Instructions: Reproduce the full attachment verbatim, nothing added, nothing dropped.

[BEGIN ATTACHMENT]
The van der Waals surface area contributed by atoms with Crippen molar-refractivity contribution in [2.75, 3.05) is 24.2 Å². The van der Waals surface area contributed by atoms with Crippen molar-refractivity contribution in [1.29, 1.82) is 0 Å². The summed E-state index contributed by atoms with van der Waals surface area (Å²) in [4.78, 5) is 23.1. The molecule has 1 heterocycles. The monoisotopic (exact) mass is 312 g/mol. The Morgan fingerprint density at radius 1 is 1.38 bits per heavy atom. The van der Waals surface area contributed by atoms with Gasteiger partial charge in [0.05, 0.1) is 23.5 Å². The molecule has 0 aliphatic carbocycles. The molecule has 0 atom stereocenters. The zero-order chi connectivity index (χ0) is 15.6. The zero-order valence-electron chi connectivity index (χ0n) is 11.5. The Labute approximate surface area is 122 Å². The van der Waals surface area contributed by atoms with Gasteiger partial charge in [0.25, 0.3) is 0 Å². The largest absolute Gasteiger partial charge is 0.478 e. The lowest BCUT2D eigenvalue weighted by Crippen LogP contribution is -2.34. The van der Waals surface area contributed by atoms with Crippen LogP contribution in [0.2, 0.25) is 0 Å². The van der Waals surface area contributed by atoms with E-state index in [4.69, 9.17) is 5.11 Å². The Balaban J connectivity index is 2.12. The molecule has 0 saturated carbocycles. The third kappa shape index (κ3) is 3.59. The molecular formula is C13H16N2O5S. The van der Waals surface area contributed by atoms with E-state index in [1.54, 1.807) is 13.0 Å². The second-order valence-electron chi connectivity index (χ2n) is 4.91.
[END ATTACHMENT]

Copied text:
The van der Waals surface area contributed by atoms with Crippen molar-refractivity contribution in [2.75, 3.05) is 24.2 Å². The van der Waals surface area contributed by atoms with Crippen molar-refractivity contribution in [1.29, 1.82) is 0 Å². The summed E-state index contributed by atoms with van der Waals surface area (Å²) in [4.78, 5) is 23.1. The molecule has 1 heterocycles. The monoisotopic (exact) mass is 312 g/mol. The Morgan fingerprint density at radius 1 is 1.38 bits per heavy atom. The van der Waals surface area contributed by atoms with Gasteiger partial charge in [0.05, 0.1) is 23.5 Å². The molecule has 0 aliphatic carbocycles. The molecule has 0 atom stereocenters. The zero-order chi connectivity index (χ0) is 15.6. The zero-order valence-electron chi connectivity index (χ0n) is 11.5. The Labute approximate surface area is 122 Å². The van der Waals surface area contributed by atoms with Gasteiger partial charge in [0.25, 0.3) is 0 Å². The largest absolute Gasteiger partial charge is 0.478 e. The lowest BCUT2D eigenvalue weighted by Crippen LogP contribution is -2.34. The van der Waals surface area contributed by atoms with Crippen LogP contribution in [0.2, 0.25) is 0 Å². The van der Waals surface area contributed by atoms with E-state index in [4.69, 9.17) is 5.11 Å². The Balaban J connectivity index is 2.12. The molecule has 0 saturated carbocycles. The third kappa shape index (κ3) is 3.59. The molecular formula is C13H16N2O5S. The van der Waals surface area contributed by atoms with E-state index in [1.54, 1.807) is 13.0 Å². The second-order valence-electron chi connectivity index (χ2n) is 4.91.